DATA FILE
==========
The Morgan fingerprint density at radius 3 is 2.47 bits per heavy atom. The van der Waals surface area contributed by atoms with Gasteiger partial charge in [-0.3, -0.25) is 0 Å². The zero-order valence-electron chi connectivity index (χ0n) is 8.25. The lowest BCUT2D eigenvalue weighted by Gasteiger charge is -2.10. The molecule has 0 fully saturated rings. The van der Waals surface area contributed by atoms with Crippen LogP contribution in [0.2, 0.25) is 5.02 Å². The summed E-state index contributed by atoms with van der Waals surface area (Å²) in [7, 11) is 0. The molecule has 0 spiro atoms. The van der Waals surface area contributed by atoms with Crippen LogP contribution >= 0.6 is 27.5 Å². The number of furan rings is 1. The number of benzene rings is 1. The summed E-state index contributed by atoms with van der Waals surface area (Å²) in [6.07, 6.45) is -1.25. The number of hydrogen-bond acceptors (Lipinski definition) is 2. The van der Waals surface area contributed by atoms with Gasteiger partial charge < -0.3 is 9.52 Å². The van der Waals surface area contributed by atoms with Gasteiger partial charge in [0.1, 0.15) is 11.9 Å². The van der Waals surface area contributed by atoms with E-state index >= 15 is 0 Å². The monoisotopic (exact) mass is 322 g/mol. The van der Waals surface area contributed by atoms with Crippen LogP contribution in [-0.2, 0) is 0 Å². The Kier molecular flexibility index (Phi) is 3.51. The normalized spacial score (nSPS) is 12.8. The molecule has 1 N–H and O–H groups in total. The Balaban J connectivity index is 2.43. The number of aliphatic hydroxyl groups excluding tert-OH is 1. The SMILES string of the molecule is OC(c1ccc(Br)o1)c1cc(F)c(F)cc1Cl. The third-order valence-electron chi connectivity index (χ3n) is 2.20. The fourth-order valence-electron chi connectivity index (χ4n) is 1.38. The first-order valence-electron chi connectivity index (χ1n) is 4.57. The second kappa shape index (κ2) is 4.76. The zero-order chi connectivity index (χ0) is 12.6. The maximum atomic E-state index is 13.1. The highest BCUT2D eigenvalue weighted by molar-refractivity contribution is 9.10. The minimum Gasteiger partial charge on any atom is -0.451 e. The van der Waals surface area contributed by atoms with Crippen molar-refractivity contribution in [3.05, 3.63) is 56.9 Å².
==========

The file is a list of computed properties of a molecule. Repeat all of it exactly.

The Morgan fingerprint density at radius 3 is 2.47 bits per heavy atom. The van der Waals surface area contributed by atoms with Gasteiger partial charge in [-0.3, -0.25) is 0 Å². The zero-order valence-electron chi connectivity index (χ0n) is 8.25. The lowest BCUT2D eigenvalue weighted by Gasteiger charge is -2.10. The molecule has 0 fully saturated rings. The van der Waals surface area contributed by atoms with Crippen LogP contribution in [0.2, 0.25) is 5.02 Å². The summed E-state index contributed by atoms with van der Waals surface area (Å²) in [7, 11) is 0. The molecule has 0 spiro atoms. The van der Waals surface area contributed by atoms with Crippen LogP contribution >= 0.6 is 27.5 Å². The number of furan rings is 1. The number of benzene rings is 1. The summed E-state index contributed by atoms with van der Waals surface area (Å²) in [6.07, 6.45) is -1.25. The number of hydrogen-bond acceptors (Lipinski definition) is 2. The van der Waals surface area contributed by atoms with Gasteiger partial charge < -0.3 is 9.52 Å². The van der Waals surface area contributed by atoms with Gasteiger partial charge in [0.1, 0.15) is 11.9 Å². The van der Waals surface area contributed by atoms with E-state index >= 15 is 0 Å². The monoisotopic (exact) mass is 322 g/mol. The van der Waals surface area contributed by atoms with Crippen LogP contribution in [-0.2, 0) is 0 Å². The Kier molecular flexibility index (Phi) is 3.51. The normalized spacial score (nSPS) is 12.8. The molecule has 1 N–H and O–H groups in total. The Balaban J connectivity index is 2.43. The number of aliphatic hydroxyl groups excluding tert-OH is 1. The SMILES string of the molecule is OC(c1ccc(Br)o1)c1cc(F)c(F)cc1Cl. The third-order valence-electron chi connectivity index (χ3n) is 2.20. The fourth-order valence-electron chi connectivity index (χ4n) is 1.38. The first-order valence-electron chi connectivity index (χ1n) is 4.57. The second kappa shape index (κ2) is 4.76. The zero-order chi connectivity index (χ0) is 12.6. The maximum atomic E-state index is 13.1. The highest BCUT2D eigenvalue weighted by molar-refractivity contribution is 9.10. The minimum Gasteiger partial charge on any atom is -0.451 e. The van der Waals surface area contributed by atoms with Crippen molar-refractivity contribution in [3.05, 3.63) is 56.9 Å².